Fly Eyes Playwrights Presents “Summer 2020: Eons at the Same Time”; Online Anthology of Monologues Explores Black Lives Matter, COVID-19
“SUMMER 2020: EONS AT THE SAME TIME”: Fly Eyes Playwrights presented an online anthology of documentary-style monologues. Top row, from left: Sandy Kitain, Mimi Schwartz, Donna Clovis. Second row: Tri Duc Tran, Fulton C. Hodges, Aixa Kendrick. Third row: davidbdale, Joey Perillo, June Ballinger. Bottom row: Carol Simmons, Jill Hackett. (Photo montage courtesy of Fly Eyes Playwrights, and the participating actors)
By Donald H. Sanborn III
Fly Eyes Playwrights offered a free online presentation of Summer 2020: Eons at the Same Time on September 10 and 12. The play is an anthology of monologues, derived from interviews in which people react to the convergence of the COVID-19 lockdown and the Black Lives Matter movement.
A press release reveals the project’s origins as an “online documentary theatre course at McCarter Theatre, under the direction of former Artistic Director Emily Mann. After the four-week program ended, the students decided to form Fly Eyes Playwrights and continue their work in documentary theatre, gathering monologues from diverse real-life voices of the moment.”
Summer 2020: Eons at the Same Time is the culmination of the playwrights’ coursework, combined with additional pieces to expand the show into a full-length play. The disparate monologues deftly have been woven together into a thematically unified larger show.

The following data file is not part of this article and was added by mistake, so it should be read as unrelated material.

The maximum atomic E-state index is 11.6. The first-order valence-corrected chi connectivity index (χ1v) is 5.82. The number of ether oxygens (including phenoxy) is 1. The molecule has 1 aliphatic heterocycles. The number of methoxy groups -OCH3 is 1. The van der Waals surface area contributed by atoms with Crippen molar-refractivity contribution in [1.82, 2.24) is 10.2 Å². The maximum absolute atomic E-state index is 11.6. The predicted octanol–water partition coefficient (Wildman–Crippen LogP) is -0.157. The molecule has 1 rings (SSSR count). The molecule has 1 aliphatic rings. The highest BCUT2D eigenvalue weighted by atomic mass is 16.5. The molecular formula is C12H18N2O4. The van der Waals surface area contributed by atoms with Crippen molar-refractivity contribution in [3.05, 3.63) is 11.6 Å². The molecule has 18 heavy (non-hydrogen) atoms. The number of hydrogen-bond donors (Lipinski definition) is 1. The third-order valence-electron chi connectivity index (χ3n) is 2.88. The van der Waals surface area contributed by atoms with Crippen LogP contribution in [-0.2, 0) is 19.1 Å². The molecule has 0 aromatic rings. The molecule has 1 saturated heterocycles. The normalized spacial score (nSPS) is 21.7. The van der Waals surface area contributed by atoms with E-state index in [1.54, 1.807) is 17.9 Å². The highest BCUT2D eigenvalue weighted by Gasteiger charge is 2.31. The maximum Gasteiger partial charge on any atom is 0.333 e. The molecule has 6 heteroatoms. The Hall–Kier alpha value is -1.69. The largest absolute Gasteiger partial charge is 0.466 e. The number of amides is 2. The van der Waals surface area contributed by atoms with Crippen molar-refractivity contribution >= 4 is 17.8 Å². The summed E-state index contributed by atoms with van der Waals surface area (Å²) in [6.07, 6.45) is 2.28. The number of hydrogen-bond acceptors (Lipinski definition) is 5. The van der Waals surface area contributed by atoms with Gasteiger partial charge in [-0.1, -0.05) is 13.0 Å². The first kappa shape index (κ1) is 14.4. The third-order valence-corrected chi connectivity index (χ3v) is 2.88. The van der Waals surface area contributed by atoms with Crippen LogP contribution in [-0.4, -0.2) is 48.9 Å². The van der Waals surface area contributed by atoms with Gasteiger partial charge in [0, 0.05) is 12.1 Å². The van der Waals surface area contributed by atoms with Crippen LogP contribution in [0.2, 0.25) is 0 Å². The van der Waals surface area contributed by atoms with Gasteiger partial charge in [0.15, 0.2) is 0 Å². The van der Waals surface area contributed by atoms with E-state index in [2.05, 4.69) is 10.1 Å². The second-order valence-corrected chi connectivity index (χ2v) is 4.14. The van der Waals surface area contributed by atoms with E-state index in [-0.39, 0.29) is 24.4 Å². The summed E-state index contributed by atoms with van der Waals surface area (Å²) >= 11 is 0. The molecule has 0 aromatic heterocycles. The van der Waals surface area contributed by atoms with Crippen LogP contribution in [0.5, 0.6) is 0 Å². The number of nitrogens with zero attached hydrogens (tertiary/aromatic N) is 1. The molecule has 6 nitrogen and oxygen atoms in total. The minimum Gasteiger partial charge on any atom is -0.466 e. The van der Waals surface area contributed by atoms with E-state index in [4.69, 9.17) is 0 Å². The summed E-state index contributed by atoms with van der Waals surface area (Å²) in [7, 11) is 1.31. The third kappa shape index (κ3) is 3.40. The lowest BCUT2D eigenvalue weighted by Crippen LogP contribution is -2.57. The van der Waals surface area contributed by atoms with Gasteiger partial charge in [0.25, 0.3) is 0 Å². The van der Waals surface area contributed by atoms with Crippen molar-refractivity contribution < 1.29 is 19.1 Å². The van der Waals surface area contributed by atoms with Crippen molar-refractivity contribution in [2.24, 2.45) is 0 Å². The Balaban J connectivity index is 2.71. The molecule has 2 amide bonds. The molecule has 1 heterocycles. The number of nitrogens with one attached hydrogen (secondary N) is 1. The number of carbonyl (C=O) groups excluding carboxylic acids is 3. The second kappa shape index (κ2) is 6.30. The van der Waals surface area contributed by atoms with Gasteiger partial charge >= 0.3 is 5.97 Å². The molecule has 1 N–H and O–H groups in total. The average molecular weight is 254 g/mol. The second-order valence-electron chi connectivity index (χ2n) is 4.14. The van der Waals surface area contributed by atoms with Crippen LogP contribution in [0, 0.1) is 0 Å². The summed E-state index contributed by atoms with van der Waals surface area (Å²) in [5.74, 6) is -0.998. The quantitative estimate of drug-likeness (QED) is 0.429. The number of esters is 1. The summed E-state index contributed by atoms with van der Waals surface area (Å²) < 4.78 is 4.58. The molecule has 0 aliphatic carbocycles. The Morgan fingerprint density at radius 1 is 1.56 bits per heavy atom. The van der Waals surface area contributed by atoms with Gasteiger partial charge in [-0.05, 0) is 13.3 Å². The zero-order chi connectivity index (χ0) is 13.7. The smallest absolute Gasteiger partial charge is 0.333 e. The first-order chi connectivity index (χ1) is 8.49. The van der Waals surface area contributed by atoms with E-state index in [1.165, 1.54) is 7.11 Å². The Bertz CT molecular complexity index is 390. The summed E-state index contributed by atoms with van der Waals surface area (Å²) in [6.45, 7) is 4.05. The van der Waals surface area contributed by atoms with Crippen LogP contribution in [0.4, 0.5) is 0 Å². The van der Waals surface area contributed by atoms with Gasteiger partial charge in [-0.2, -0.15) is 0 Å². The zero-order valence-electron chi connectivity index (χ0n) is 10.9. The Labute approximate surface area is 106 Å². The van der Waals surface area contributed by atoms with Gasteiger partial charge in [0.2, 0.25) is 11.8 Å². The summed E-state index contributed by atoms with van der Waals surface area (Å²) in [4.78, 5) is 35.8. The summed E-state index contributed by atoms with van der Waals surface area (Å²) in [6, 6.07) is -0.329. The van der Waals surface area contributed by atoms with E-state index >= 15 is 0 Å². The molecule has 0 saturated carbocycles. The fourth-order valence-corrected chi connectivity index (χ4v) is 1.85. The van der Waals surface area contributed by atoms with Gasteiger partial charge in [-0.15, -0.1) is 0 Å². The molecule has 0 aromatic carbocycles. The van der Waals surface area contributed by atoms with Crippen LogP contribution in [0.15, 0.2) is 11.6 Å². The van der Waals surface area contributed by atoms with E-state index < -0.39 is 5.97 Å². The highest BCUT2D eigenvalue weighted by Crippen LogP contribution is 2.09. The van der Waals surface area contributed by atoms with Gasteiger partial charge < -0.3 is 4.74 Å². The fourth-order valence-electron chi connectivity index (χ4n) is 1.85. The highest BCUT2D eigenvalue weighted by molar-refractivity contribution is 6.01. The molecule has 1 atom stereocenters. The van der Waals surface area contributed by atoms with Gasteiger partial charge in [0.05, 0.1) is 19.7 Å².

During a post-show discussion following Thursday’s performance, playwright and actor Donna Clovis emphasized that the monologues contain the words spoken by the interviewees. “They’re not our words; we just transcribe them,” Clovis said.
Playwright Rosemary Parrillo added, “You try and get to the essence of what the person said … and find the arc in their story within five minutes.”
Callie Considine is the director, and Alex Kostis is the stage manager. The press release notes that “many of the actors are local artists from programs such as Seniors Onstage through McCarter Theatre, and some are national and international performers.”
An animated curtain rises to reveal a Hubble image of the Milky Way. All of the actors appear to deliver a prologue. “You know, I’m relaxing into the moment,” muses Susan (played by Sandy Kitain). “It feels so important to enter the present moment, as it is changing and evolving. Being as fully here, on as many levels, as I can. Not shutting down, not hiding, from what’s happening. Not projecting answers.”
The monologues were connected by dialogue delivered by Kitain. The text, which was derived from Susan’s dialogue in the prologue and epilogue, was inserted and placed by Considine. These transitions included music by Sophia Burnham-Lemaire, whose score predominantly featured chimes. (A pre-existing composition, “Awake” by Scott Holmes, preceded the show.)
Mimi Schwartz portrayed Mary, in a monologue by Considine. Mary laments the necessity of screens replacing in-person interactions. She reflects on the other world crises that have happened during her lifetime, including the attack on Pearl Harbor as well as the racial unrest of the 1960s.
Remarking that the pandemic has made our lives “very global,” Mary muses, “Even though our corner of the world is what keeps us going, realizing that there’s a bigger picture is comforting right now.”
Clovis delivered her own monologue, derived from an interview with her mother, Annye. Unlike the resigned Mary, Annye — an African American from the “back woods of Alabama” — immediately evinces defiance and urgency. She asserts refusal to attend a Juneteenth celebration, “Because you know what? We ain’t free yet!” She recalls sneaking a drink from a “whites only” water fountain, and discovering that “it was the same stale water.” She adds, “I don’t want all these people breathing virus all over me,” as she leans close to the camera.